Talking With Children of Different Ages After a Traumatic Event

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Children and youth of all ages can be affected in the aftermath of a traumatic event. Whether they were directly affected by the event or have just been exposed to it on TV or the internet, they may often find it difficult to cope with their emotions, particularly if they have never been exposed to these types of feelings and images before.  While it is natural for children and youth to react differently to trauma than adults do, it is important to recognize that the child’s age can have an impact on their reaction as well.  Below are some helpful tips on how to talk to children of different age groups in the aftermath of a traumatic event or disaster.

Preschool Children – Ages 5 and under

Mom comforting youth boy

  • Infants and Toddlers ages 0-2 years – Children in this age group cannot understand that a trauma is happening, but they can recognize that their caregiver is upset about something. They may express the same emotions as their caregiver or may show different behavior such as crying for no reason and withdrawing from people and playing with toys.
  • Children ages 3-5 years – Children in this age group can understand the effects of a trauma and may have trouble adjusting to change and loss. They will often depend on the adults around them to make them feel better and safe.
  • In the event of a trauma, give children in this age group verbal support and cuddling. Take a deep breath before picking them up or holding them and use a calm, gentle voice when speaking to them. Assure them that they are still cared for and that you will continue to make them feel safe.

Early Childhood to Adolescence – Ages 6-19

Mom talking with adolescent son

  • Children ages 6-10 – Children in this age group often crave more attention from their caregivers in the aftermath of a trauma. They may fear going to school and stop spending time with friends, and may become aggressive for no reason and perform poorly in school.
  • Youth and adolescents ages 11-19 – During this development stage, youth and adolescents are already going through many physical and emotional changes, so it may become even more difficult for them to cope with a trauma.  Older teens may deny their reactions to themselves and their caregivers and not admit to something being wrong. Some may start arguments at home or at school and begin to resist structure. They also may engage in risky behaviors such as using alcohol or drugs.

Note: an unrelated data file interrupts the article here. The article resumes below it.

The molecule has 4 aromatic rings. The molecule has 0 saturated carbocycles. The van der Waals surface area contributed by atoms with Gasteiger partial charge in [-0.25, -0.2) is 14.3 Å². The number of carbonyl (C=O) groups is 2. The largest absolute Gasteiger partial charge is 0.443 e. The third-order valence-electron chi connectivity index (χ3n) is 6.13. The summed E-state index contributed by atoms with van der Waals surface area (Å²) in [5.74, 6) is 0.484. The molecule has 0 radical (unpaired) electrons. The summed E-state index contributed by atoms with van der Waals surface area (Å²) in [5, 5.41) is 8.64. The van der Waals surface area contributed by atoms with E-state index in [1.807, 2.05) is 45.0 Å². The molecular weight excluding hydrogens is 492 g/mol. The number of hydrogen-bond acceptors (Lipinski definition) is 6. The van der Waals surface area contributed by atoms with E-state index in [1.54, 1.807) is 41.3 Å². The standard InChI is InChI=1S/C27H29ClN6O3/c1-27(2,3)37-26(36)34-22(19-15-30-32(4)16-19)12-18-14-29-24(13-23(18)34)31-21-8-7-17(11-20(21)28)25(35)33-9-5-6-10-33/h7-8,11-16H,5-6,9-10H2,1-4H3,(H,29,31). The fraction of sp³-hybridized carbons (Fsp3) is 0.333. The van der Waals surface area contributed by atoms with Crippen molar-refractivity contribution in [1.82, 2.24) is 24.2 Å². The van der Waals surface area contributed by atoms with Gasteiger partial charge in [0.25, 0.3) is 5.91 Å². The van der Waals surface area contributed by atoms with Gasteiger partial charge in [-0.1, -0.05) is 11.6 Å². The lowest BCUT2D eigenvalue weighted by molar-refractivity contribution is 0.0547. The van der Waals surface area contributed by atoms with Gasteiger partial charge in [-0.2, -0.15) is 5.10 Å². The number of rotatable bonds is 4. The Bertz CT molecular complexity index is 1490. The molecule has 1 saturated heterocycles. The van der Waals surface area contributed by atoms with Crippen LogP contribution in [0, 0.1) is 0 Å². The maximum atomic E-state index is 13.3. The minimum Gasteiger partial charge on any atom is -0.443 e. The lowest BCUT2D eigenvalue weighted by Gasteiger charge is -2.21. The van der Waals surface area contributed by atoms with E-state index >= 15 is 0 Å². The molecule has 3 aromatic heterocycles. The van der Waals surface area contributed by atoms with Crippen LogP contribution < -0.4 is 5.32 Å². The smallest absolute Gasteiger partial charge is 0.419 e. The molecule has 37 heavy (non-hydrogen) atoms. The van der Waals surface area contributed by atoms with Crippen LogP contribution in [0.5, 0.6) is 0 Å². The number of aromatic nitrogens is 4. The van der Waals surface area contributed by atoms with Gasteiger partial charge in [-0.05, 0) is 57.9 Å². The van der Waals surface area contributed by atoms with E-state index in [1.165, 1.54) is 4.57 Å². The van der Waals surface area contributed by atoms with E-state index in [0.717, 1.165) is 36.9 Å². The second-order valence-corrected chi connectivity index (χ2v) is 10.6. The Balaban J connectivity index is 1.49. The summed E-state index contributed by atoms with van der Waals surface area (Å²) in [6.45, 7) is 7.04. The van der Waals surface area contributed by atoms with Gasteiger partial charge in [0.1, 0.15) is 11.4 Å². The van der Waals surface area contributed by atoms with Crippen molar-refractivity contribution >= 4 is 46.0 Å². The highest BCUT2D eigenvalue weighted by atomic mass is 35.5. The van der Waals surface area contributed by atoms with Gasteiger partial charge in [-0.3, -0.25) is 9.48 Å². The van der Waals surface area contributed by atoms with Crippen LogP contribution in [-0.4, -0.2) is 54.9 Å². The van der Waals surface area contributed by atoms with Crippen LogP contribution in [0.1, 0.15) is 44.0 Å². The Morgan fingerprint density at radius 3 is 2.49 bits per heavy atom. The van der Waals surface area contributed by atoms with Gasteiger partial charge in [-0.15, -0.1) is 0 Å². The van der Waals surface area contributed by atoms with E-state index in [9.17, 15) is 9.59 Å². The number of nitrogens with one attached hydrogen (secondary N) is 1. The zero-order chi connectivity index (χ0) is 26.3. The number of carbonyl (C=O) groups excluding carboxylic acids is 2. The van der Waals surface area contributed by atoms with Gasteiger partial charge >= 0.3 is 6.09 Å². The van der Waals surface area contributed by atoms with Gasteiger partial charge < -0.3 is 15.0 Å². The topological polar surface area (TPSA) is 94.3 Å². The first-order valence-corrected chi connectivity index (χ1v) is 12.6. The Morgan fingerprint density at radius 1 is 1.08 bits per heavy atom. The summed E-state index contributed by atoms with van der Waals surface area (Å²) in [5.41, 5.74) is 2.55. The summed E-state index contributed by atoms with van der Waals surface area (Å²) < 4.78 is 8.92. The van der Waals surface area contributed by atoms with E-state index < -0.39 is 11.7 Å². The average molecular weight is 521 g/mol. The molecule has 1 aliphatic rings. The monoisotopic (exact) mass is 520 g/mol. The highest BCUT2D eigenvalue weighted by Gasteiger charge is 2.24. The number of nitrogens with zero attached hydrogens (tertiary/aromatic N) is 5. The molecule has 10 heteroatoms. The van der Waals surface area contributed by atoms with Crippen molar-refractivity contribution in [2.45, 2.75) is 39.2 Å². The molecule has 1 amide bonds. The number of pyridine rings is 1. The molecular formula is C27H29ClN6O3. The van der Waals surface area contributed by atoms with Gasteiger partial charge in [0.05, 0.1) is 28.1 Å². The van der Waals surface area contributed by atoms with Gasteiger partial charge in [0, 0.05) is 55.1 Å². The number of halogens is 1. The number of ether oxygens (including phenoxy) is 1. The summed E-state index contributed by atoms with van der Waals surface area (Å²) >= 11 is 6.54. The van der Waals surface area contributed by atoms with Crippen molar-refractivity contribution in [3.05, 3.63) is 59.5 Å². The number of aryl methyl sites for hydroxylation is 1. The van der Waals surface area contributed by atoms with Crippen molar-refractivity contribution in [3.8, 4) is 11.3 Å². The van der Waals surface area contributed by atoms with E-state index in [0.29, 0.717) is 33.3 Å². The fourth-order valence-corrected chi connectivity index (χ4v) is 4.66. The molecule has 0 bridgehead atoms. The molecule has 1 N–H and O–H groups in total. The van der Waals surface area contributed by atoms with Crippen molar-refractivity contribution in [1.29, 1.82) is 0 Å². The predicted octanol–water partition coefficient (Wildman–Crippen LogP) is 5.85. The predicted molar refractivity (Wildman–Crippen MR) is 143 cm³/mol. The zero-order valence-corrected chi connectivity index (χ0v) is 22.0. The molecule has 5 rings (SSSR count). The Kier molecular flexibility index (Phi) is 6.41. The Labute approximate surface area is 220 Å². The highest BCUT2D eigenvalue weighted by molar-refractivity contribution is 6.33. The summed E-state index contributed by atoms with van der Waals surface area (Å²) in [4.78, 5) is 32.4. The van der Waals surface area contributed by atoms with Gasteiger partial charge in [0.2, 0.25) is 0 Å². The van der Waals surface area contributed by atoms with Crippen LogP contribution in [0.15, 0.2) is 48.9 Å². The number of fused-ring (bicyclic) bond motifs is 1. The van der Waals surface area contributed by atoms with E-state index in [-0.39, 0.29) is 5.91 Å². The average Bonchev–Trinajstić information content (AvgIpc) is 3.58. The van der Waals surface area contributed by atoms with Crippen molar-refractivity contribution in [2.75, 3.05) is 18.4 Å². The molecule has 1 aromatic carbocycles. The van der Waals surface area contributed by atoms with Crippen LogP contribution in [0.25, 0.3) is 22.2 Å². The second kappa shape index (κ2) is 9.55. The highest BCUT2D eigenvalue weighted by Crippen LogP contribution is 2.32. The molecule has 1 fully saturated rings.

• Though this age group has a wide range, there are many things you can do to help nurture children and youth coping with the aftermath of a trauma. Offer comfort with gentle words and a hug when needed, and spend more time with your child if it seems like they need companionship. Encourage children to participate in recreational activities so they can move
    around and play with others and get back to the routine of everyday life.   For youth and adolescents in particular, ask them what they know about the event and try to watch news coverage on TV or the internet with them to ensure they are getting correct and valid information. Allow them to ask questions about what is happening and assure them that they are safe and supported.

In some instances, a child may have trouble getting past a trauma.  Turn to a professional if you feel that your child needs another person to talk to in order to get through their feelings and emotions.  Robins’ Nest Counseling & Wellness Centers have experienced staff trained in working with these special circumstances.  To learn more, visit our Services page or call us at 833-444-NEST (6378) to make an appointment.

Resources:
https://store.samhsa.gov/shin/content/SMA11-DISASTER/SMA11-DISASTER-09.pdf

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